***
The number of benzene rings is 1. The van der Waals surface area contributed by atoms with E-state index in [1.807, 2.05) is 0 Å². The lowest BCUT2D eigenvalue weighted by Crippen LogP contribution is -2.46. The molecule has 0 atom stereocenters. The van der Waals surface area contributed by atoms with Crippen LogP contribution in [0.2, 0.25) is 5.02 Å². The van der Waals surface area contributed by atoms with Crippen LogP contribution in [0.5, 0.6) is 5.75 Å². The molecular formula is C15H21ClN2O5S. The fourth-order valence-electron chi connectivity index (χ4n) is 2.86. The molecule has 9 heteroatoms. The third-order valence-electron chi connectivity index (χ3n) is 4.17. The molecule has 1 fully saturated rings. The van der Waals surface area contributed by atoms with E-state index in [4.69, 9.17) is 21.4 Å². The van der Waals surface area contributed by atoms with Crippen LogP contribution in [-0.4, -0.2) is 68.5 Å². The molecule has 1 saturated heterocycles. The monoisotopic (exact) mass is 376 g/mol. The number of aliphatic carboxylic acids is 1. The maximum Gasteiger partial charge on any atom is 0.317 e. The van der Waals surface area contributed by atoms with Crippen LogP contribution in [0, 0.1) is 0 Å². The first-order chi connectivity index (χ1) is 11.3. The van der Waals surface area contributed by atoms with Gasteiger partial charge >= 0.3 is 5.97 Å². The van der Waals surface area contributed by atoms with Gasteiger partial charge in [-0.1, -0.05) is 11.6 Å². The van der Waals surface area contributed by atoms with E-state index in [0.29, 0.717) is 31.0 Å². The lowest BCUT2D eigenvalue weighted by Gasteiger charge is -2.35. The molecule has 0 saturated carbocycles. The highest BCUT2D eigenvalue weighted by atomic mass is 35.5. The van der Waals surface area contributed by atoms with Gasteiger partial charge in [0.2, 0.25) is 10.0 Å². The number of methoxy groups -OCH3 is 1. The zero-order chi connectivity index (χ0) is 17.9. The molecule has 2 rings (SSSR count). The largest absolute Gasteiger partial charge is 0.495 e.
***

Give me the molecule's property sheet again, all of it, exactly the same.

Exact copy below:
The number of benzene rings is 1. The van der Waals surface area contributed by atoms with E-state index in [1.807, 2.05) is 0 Å². The lowest BCUT2D eigenvalue weighted by Crippen LogP contribution is -2.46. The molecule has 0 atom stereocenters. The van der Waals surface area contributed by atoms with Crippen LogP contribution in [0.2, 0.25) is 5.02 Å². The van der Waals surface area contributed by atoms with Crippen LogP contribution in [0.5, 0.6) is 5.75 Å². The molecular formula is C15H21ClN2O5S. The fourth-order valence-electron chi connectivity index (χ4n) is 2.86. The molecule has 9 heteroatoms. The third-order valence-electron chi connectivity index (χ3n) is 4.17. The molecule has 1 fully saturated rings. The van der Waals surface area contributed by atoms with E-state index in [4.69, 9.17) is 21.4 Å². The van der Waals surface area contributed by atoms with Crippen LogP contribution in [-0.4, -0.2) is 68.5 Å². The molecule has 1 saturated heterocycles. The monoisotopic (exact) mass is 376 g/mol. The number of aliphatic carboxylic acids is 1. The maximum Gasteiger partial charge on any atom is 0.317 e. The van der Waals surface area contributed by atoms with Crippen LogP contribution in [0, 0.1) is 0 Å². The first-order chi connectivity index (χ1) is 11.3. The van der Waals surface area contributed by atoms with Gasteiger partial charge >= 0.3 is 5.97 Å². The van der Waals surface area contributed by atoms with Gasteiger partial charge in [-0.1, -0.05) is 11.6 Å². The van der Waals surface area contributed by atoms with E-state index in [0.29, 0.717) is 31.0 Å². The lowest BCUT2D eigenvalue weighted by Gasteiger charge is -2.35. The molecule has 0 saturated carbocycles. The highest BCUT2D eigenvalue weighted by atomic mass is 35.5. The van der Waals surface area contributed by atoms with Gasteiger partial charge in [0.2, 0.25) is 10.0 Å². The number of methoxy groups -OCH3 is 1. The zero-order chi connectivity index (χ0) is 17.9. The molecule has 2 rings (SSSR count). The largest absolute Gasteiger partial charge is 0.495 e.